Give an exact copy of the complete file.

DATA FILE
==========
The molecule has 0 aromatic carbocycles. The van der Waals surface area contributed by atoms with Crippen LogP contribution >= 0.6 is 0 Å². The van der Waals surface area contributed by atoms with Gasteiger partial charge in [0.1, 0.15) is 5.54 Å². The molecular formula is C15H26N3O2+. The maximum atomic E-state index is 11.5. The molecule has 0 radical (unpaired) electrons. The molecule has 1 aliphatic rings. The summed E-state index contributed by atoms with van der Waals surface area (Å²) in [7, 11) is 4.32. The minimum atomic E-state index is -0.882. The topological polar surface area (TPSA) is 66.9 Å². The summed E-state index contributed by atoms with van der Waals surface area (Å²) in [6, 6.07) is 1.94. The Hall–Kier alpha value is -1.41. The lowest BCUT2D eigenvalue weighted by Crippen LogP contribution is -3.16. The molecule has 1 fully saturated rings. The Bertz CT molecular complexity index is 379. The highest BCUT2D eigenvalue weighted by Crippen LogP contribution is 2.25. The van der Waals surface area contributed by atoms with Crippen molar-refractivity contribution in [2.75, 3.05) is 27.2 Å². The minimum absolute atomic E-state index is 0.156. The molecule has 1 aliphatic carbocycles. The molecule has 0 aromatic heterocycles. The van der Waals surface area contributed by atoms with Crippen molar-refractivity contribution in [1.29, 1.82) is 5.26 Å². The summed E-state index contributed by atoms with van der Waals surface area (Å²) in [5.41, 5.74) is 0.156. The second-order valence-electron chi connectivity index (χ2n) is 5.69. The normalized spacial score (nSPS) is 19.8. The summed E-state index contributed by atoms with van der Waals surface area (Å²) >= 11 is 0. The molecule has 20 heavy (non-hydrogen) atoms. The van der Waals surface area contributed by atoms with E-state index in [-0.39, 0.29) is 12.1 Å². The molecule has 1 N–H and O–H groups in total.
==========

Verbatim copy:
The molecule has 0 aromatic carbocycles. The van der Waals surface area contributed by atoms with Crippen LogP contribution >= 0.6 is 0 Å². The van der Waals surface area contributed by atoms with Gasteiger partial charge in [0.1, 0.15) is 5.54 Å². The molecular formula is C15H26N3O2+. The maximum atomic E-state index is 11.5. The molecule has 0 radical (unpaired) electrons. The molecule has 1 aliphatic rings. The summed E-state index contributed by atoms with van der Waals surface area (Å²) in [7, 11) is 4.32. The minimum atomic E-state index is -0.882. The topological polar surface area (TPSA) is 66.9 Å². The summed E-state index contributed by atoms with van der Waals surface area (Å²) in [6, 6.07) is 1.94. The Hall–Kier alpha value is -1.41. The lowest BCUT2D eigenvalue weighted by Crippen LogP contribution is -3.16. The molecule has 1 fully saturated rings. The Bertz CT molecular complexity index is 379. The highest BCUT2D eigenvalue weighted by Crippen LogP contribution is 2.25. The van der Waals surface area contributed by atoms with Crippen molar-refractivity contribution in [2.75, 3.05) is 27.2 Å². The minimum absolute atomic E-state index is 0.156. The molecule has 1 aliphatic carbocycles. The molecule has 0 aromatic heterocycles. The van der Waals surface area contributed by atoms with Crippen molar-refractivity contribution in [1.29, 1.82) is 5.26 Å². The summed E-state index contributed by atoms with van der Waals surface area (Å²) in [5.41, 5.74) is 0.156. The second-order valence-electron chi connectivity index (χ2n) is 5.69. The normalized spacial score (nSPS) is 19.8. The summed E-state index contributed by atoms with van der Waals surface area (Å²) >= 11 is 0. The molecule has 20 heavy (non-hydrogen) atoms. The van der Waals surface area contributed by atoms with E-state index in [-0.39, 0.29) is 12.1 Å². The molecule has 1 N–H and O–H groups in total.